Text by Haggai Matar
Photos by Yotam Ronen, Shiraz Grinbaum, Miki Kratsman / Activestills.org
Nearly 1,000 protesters — Palestinians, Israelis and internationals — marched to celebrate 10 years of popular struggle in the West Bank village Bil’in. Soldiers responded with tear gas, pepper spray and arrests. One Palestinian was badly wounded. Meanwhile, activists marked 21 years since the Cave of the Patriarchs massacre, and called to open Shuhada Street to Palestinians.
Approximately 1,000 protesters, most of them Palestinian, 100 Israelis and dozens of international activists took part in a large protest in Bil’in on Friday, marking ten years of popular struggle against the wall, the settlements and the occupation. Meanwhile, hundreds marched in Hebron to mark 21 years since the Cave of the Patriarchs Massacre, and demanded that the Israeli army open Shuhada Street to Palestinian traffic.
Over the last ten years, Bil’in has become an international symbol of popular, nonviolent resistance to the occupation, the settlements and the separation barrier. The village’s main road was decorated with photographs taken by Activestills, who have accompanied the struggle since day one. Decorations made of spent tear gas canisters were also hung. By 10 a.m., members of the Popular Struggle Coordination Committee — who lead the struggle in Bil’in — were joined by committee members from other villages; Israeli activists; journalists; members of the Joint Arab List MK Dov Khenin and Aida Touma-Sliman; and member of the Palestinian Legislative Council, Mustafa Barghouti.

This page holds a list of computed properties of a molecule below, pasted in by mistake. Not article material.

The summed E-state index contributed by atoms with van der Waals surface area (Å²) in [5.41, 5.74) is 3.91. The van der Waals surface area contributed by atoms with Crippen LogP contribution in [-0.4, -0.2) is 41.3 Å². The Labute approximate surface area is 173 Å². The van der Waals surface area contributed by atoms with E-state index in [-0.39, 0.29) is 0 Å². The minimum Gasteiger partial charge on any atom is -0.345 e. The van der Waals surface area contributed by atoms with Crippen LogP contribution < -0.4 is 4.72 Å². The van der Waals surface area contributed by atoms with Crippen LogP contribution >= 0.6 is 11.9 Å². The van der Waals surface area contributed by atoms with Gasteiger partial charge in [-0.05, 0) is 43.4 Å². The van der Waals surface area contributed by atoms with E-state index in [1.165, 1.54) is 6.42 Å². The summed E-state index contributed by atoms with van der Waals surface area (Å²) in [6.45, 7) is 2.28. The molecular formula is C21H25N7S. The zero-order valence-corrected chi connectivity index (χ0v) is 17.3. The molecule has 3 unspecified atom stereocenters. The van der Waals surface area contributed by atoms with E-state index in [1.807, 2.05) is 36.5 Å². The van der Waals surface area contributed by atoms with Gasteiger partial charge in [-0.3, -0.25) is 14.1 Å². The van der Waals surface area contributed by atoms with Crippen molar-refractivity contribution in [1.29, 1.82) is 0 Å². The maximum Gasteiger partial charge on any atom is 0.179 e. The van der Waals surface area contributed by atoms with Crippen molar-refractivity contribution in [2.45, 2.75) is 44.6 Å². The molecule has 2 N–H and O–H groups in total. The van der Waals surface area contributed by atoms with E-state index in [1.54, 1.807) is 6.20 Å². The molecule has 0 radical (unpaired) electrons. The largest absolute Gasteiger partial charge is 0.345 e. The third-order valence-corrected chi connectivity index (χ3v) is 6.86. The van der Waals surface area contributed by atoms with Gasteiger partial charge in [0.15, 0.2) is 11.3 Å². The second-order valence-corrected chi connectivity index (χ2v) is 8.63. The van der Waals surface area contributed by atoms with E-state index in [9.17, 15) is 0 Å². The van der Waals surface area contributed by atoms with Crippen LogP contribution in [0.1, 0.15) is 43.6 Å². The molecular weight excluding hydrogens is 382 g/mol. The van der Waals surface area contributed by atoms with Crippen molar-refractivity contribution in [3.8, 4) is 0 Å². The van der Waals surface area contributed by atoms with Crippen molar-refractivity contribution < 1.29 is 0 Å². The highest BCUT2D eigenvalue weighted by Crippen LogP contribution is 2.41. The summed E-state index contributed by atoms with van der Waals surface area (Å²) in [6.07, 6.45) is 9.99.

The march to the separation wall began shortly after noon, using the same route the residents have taken week after week for the past decade. The original separation fence kept some 1,950 dunams (480 acres) of Bil’in’s land on the Israeli side, for the purpose of expanding the Modi’in Illit settlement. The High Court, however, ruled that the fence must be moved, and after four years of waiting, the Israeli government built a new wall that only swallows some 1,300 dunams (320 acres) of the village’s land.
Friday’s protest was lead by a group of Palestinian scouts, who carried Palestinian flags and drums. They were followed by the demonstrators, who sang songs and chanted against the wall, the settlements and the occupation. As opposed to previous weeks, when Israeli soldiers greeted the protesters and tried to put down the demonstration at the site of the old route of the fence, this time soldiers waited behind...Read More